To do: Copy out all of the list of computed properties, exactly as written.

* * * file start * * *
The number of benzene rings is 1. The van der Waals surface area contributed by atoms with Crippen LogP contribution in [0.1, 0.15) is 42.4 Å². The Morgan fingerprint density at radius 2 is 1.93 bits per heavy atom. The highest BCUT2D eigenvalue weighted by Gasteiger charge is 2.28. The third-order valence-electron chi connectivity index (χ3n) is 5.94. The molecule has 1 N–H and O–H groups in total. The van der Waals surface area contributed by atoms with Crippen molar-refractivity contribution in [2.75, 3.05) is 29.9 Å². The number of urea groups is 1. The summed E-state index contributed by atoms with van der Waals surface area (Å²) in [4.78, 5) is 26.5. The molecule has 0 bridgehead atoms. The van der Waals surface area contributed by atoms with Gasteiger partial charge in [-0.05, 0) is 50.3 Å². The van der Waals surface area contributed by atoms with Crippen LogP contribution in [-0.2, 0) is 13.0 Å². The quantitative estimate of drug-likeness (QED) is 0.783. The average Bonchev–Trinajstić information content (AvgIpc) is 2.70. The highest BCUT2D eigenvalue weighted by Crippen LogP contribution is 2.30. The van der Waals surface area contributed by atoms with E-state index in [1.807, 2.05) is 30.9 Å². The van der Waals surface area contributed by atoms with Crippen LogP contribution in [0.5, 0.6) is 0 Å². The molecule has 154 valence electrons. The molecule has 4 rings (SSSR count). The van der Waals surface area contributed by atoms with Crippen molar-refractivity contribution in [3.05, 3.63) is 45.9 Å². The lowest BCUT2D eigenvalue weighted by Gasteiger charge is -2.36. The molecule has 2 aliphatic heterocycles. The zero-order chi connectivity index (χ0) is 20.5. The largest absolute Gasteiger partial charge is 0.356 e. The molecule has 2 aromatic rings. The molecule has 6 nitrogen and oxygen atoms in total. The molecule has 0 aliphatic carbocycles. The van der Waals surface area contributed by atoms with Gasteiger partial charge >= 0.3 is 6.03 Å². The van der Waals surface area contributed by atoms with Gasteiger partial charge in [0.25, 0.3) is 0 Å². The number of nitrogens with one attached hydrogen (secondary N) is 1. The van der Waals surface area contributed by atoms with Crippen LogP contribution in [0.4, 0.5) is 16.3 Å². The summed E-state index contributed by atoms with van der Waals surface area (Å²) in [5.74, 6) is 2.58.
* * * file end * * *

The number of benzene rings is 1. The van der Waals surface area contributed by atoms with Crippen LogP contribution in [0.1, 0.15) is 42.4 Å². The Morgan fingerprint density at radius 2 is 1.93 bits per heavy atom. The highest BCUT2D eigenvalue weighted by Gasteiger charge is 2.28. The third-order valence-electron chi connectivity index (χ3n) is 5.94. The molecule has 1 N–H and O–H groups in total. The van der Waals surface area contributed by atoms with Crippen molar-refractivity contribution in [2.75, 3.05) is 29.9 Å². The number of urea groups is 1. The summed E-state index contributed by atoms with van der Waals surface area (Å²) in [4.78, 5) is 26.5. The molecule has 0 bridgehead atoms. The van der Waals surface area contributed by atoms with Gasteiger partial charge in [-0.05, 0) is 50.3 Å². The van der Waals surface area contributed by atoms with Crippen LogP contribution in [-0.2, 0) is 13.0 Å². The quantitative estimate of drug-likeness (QED) is 0.783. The average Bonchev–Trinajstić information content (AvgIpc) is 2.70. The highest BCUT2D eigenvalue weighted by Crippen LogP contribution is 2.30. The van der Waals surface area contributed by atoms with E-state index in [1.807, 2.05) is 30.9 Å². The van der Waals surface area contributed by atoms with Crippen LogP contribution in [0.5, 0.6) is 0 Å². The molecule has 154 valence electrons. The molecule has 4 rings (SSSR count). The van der Waals surface area contributed by atoms with Crippen molar-refractivity contribution in [3.05, 3.63) is 45.9 Å². The lowest BCUT2D eigenvalue weighted by Gasteiger charge is -2.36. The molecule has 2 aliphatic heterocycles. The zero-order chi connectivity index (χ0) is 20.5. The largest absolute Gasteiger partial charge is 0.356 e. The molecule has 2 aromatic rings. The molecule has 6 nitrogen and oxygen atoms in total. The molecule has 0 aliphatic carbocycles. The van der Waals surface area contributed by atoms with Gasteiger partial charge >= 0.3 is 6.03 Å². The van der Waals surface area contributed by atoms with Gasteiger partial charge in [0.25, 0.3) is 0 Å². The number of nitrogens with one attached hydrogen (secondary N) is 1. The van der Waals surface area contributed by atoms with Crippen LogP contribution in [0.4, 0.5) is 16.3 Å². The summed E-state index contributed by atoms with van der Waals surface area (Å²) in [5.74, 6) is 2.58.